Newly qualified and trainee solicitors across the City have been celebrating after receiving their biggest pay rises for several years.
Herbert Smith, Norton Rose, Simmons & Simmons and SJ Berwin have boosted their newly qualified’s salaries by 10 per cent to £55,000. Linklaters, which kicked off the salary hikes, has increased its newly qualified’s salaries by 6 per cent to £55,100.
Magic circle firms Allen & Overy (A&O) and Freshfields Bruckhaus Deringer have increased their newly qualified’s salaries to £52,000 and £55,000 respectively. Freshfields has also extended its performance-related bonus to its most junior lawyers for the first time.
Lovells has announced newly qualified pay rises just below the benchmark of £53,000. The firm has also beefed up its performance-related bonus for all associates to 30 per cent from 2007.
Trainees have also benefitted from the recent wave of pay rises. A&O and Linklaters are now paying their first- year trainees £33,000 and £31,300 respectively. Herbert Smith, Linklaters and Lovells have increased their first-year trainee pay to £31,000. Meanwhile, national firms Addleshaw Goddard and Eversheds now pay their first-year trainees in London £29,000.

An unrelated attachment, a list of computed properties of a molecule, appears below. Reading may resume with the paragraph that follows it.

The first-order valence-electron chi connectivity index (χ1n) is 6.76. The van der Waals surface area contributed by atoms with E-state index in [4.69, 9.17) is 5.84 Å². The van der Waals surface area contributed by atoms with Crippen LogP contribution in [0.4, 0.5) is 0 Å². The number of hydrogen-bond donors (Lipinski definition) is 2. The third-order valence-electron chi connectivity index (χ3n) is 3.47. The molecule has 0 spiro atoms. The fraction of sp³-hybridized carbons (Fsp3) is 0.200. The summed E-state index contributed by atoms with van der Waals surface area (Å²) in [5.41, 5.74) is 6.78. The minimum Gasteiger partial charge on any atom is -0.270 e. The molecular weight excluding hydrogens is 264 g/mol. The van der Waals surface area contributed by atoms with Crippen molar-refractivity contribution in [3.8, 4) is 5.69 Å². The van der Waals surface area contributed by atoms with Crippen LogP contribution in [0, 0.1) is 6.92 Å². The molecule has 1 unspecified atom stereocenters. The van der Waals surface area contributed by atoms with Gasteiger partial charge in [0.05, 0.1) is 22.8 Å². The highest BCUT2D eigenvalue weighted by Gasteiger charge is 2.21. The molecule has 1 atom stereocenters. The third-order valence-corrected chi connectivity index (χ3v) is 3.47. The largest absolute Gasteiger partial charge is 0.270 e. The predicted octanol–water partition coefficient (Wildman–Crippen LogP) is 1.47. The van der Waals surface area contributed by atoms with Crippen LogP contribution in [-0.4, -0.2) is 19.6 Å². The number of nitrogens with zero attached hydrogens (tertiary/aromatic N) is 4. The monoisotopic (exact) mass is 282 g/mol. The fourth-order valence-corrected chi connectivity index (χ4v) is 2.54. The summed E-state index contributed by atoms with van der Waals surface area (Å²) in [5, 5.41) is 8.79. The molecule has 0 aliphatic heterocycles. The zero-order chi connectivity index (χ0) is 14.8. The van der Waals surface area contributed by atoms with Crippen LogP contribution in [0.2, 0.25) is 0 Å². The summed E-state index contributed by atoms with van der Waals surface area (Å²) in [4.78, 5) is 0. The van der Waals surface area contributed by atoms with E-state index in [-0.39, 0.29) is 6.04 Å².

For second-year trainees, A&O is now paying £37,000, Lovells and Herbert Smith £35,000 and Norton Rose £33,000. Addleshaws and Eversheds will pay their London-based second-year trainees £32,000.
Lovells is also extending a number of its staff benefits, including interest-free season ticket loans, to its LPC students. Clare Harris, head of graduate recruitment at Lovells, attributed the pay rises to a number of factors. “Investment banking is very active and management consultancy is back online,” she said. “Firms are also very mindful of student debt.”
At the time Lawyer 2B went to press, Clifford Chance, which shocked the market by slashing its newly qualified salaries in 2003, was the only magic circle firm not to have announced associate pay rises.